In re Frank S. (8/1/2006, F049045) 141 CA4th 1192: Expert’s opinion that the knife was possessed to benefit the gang was an improper opinion on an ultimate issue, and there was no other substantial evidence to support the expert’s claim.
People v. Rubio (8/1/2006, H028213) 141 CA4th 1214: Defendant was entitled to new trial where the juror, who disclosed the hearing impairment during voir dire and was instructed to raise her hand if she could not hear what was being said in court, acknowledged after trial that she missed much of the testimony but was too embarrassed to tell the court. Relying on People v. Nesler (1997) 16 C4th 561 for guidance on the standard of review for a motion for a new trial based on jury misconduct, is an independent review when the misconduct implicates a significant constitutional issue, which it did here, and the court reviewed the issue de novo. Adequate proof of jury misconduct raises a presumption of prejudice. (In re Hitchings (1993) 6 C4th 97, 118.) The issue is whether the defendant received a fair trial, before a competent jury (Tanner v. United States (1987) 483 US 107, 126). Here the juror was not being aided by a court provided listening devise, and therefore the defendant was denied his right to a fair trial.
People v. Brock (8/2/2006, B179876) 141 CA4th 1320: Statement made by defendant during plea negotiations should not have been admitted at trial as confession. A criminal defendant’s offer to plead guilty “is inadmissible in any action or in any proceeding of any nature…” (EC 1153.) “The purpose of the statute is to promote the public interest by encouraging the parties to settle a criminal case without the necessity of a trial.” (People v. Magana (1993) 17 CA4th 1371, 1376.) “Bona fide plea negotiations include statements made to the trial court and to the prosecuting attorney because those are the participants in a plea bargain.” (Id. at p. 1377.)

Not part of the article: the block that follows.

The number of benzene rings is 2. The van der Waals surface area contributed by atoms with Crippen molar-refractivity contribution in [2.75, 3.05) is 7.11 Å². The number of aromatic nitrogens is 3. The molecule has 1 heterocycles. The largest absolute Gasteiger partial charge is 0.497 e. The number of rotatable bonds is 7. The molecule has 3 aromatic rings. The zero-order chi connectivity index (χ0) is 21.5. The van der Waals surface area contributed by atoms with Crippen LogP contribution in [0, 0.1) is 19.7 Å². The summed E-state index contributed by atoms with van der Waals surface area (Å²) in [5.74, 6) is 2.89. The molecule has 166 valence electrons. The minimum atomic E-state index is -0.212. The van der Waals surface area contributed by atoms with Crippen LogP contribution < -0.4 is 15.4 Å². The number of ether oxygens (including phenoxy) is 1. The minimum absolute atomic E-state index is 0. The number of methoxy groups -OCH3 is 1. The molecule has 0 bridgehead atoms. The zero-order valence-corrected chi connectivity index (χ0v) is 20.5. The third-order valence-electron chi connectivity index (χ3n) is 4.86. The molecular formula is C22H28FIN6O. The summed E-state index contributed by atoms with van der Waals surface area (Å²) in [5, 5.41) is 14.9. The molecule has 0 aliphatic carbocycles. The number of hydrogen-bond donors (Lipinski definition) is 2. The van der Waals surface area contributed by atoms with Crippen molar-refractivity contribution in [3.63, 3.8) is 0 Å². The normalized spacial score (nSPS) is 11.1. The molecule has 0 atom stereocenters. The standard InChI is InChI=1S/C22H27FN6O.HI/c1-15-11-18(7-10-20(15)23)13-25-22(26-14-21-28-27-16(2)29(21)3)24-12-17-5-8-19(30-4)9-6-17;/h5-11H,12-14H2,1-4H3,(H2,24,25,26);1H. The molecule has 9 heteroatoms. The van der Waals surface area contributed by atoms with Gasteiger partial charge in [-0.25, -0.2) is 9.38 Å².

People v. Brock (8/2/2006, B179876) 141 CA4th 1320: Defendant who escaped from work furlough program should have been prosecuted under more specific provision (PC 4530(c)), that carries lesser punishment (not chargeable as a prior felony conviction). When Legislature has enacted a specific statute addressing a specific matter People may not prosecute under a general statute that covers the same conduct, but which prescribes a more severe penalty, unless legislative intent to permit alternative prosecution clearly appears. (Mitchell v. Superior Court (1989) 49 C3d 1230, 1250.)
People v. Alvarado (8/16/2006, B183150) 141 CA4th 1577: Prosecutor committed prejudicial misconduct when she began her rebuttal argument by stating, I have a duty and I have taken an oath as a deputy District Attorney not to prosecute a case if I have any doubt that that crime occurred and [t]he defendant charged is the person who did it. A prosecutor is prohibited from vouching for the credibility of witnesses or otherwise bolstering the veracity of their testimony by referring to evidence outside of the record. Nor is a prosecutor permitted to place the prestige of her office behind a witness by offering the impression that she has taken steps to assure a witness’s truthfulness. (People v. Frye (1998) 18 C4th 894, 971; accord People v. Stewart (2004) 33 C4th 425, 499.)